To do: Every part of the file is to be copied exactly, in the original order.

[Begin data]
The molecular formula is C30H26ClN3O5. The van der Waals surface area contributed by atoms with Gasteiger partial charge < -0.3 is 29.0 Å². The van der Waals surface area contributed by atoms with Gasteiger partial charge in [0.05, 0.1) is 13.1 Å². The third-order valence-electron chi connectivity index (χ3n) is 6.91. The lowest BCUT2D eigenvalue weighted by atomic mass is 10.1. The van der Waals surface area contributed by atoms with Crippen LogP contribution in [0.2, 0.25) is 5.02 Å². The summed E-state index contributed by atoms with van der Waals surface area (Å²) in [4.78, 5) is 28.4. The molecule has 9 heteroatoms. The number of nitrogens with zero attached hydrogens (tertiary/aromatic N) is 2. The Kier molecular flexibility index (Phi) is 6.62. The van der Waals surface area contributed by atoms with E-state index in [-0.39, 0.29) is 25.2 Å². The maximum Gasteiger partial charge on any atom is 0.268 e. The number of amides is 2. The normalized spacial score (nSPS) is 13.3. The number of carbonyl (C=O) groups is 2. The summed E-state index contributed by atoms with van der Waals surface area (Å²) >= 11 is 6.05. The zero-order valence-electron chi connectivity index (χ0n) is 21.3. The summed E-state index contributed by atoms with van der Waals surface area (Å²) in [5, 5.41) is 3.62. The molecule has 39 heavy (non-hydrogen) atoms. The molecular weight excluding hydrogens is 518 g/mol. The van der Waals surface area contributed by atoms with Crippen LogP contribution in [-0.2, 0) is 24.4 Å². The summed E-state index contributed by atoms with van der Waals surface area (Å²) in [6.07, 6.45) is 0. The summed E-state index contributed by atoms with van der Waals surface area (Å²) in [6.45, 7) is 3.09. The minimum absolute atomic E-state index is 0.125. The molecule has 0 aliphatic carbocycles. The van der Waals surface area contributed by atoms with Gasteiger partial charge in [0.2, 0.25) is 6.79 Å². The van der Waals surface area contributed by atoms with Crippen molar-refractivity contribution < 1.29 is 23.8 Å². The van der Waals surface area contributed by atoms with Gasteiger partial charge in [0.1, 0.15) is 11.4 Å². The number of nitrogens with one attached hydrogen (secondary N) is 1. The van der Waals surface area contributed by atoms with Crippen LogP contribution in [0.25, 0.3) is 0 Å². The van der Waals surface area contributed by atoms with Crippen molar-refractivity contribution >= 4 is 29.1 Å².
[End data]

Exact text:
The molecular formula is C30H26ClN3O5. The van der Waals surface area contributed by atoms with Gasteiger partial charge < -0.3 is 29.0 Å². The van der Waals surface area contributed by atoms with Gasteiger partial charge in [0.05, 0.1) is 13.1 Å². The third-order valence-electron chi connectivity index (χ3n) is 6.91. The lowest BCUT2D eigenvalue weighted by atomic mass is 10.1. The van der Waals surface area contributed by atoms with Crippen LogP contribution in [0.2, 0.25) is 5.02 Å². The summed E-state index contributed by atoms with van der Waals surface area (Å²) in [4.78, 5) is 28.4. The molecule has 9 heteroatoms. The number of nitrogens with zero attached hydrogens (tertiary/aromatic N) is 2. The Kier molecular flexibility index (Phi) is 6.62. The van der Waals surface area contributed by atoms with E-state index in [-0.39, 0.29) is 25.2 Å². The maximum Gasteiger partial charge on any atom is 0.268 e. The number of amides is 2. The normalized spacial score (nSPS) is 13.3. The number of carbonyl (C=O) groups is 2. The summed E-state index contributed by atoms with van der Waals surface area (Å²) >= 11 is 6.05. The zero-order valence-electron chi connectivity index (χ0n) is 21.3. The summed E-state index contributed by atoms with van der Waals surface area (Å²) in [5, 5.41) is 3.62. The molecule has 39 heavy (non-hydrogen) atoms. The molecular weight excluding hydrogens is 518 g/mol. The van der Waals surface area contributed by atoms with Crippen LogP contribution in [-0.2, 0) is 24.4 Å². The summed E-state index contributed by atoms with van der Waals surface area (Å²) in [6.07, 6.45) is 0. The summed E-state index contributed by atoms with van der Waals surface area (Å²) in [6.45, 7) is 3.09. The minimum absolute atomic E-state index is 0.125. The molecule has 0 aliphatic carbocycles. The van der Waals surface area contributed by atoms with Gasteiger partial charge in [0.2, 0.25) is 6.79 Å². The van der Waals surface area contributed by atoms with Crippen molar-refractivity contribution < 1.29 is 23.8 Å². The van der Waals surface area contributed by atoms with Gasteiger partial charge in [0.1, 0.15) is 11.4 Å². The number of nitrogens with one attached hydrogen (secondary N) is 1. The van der Waals surface area contributed by atoms with Crippen LogP contribution in [0.25, 0.3) is 0 Å². The van der Waals surface area contributed by atoms with Crippen molar-refractivity contribution >= 4 is 29.1 Å².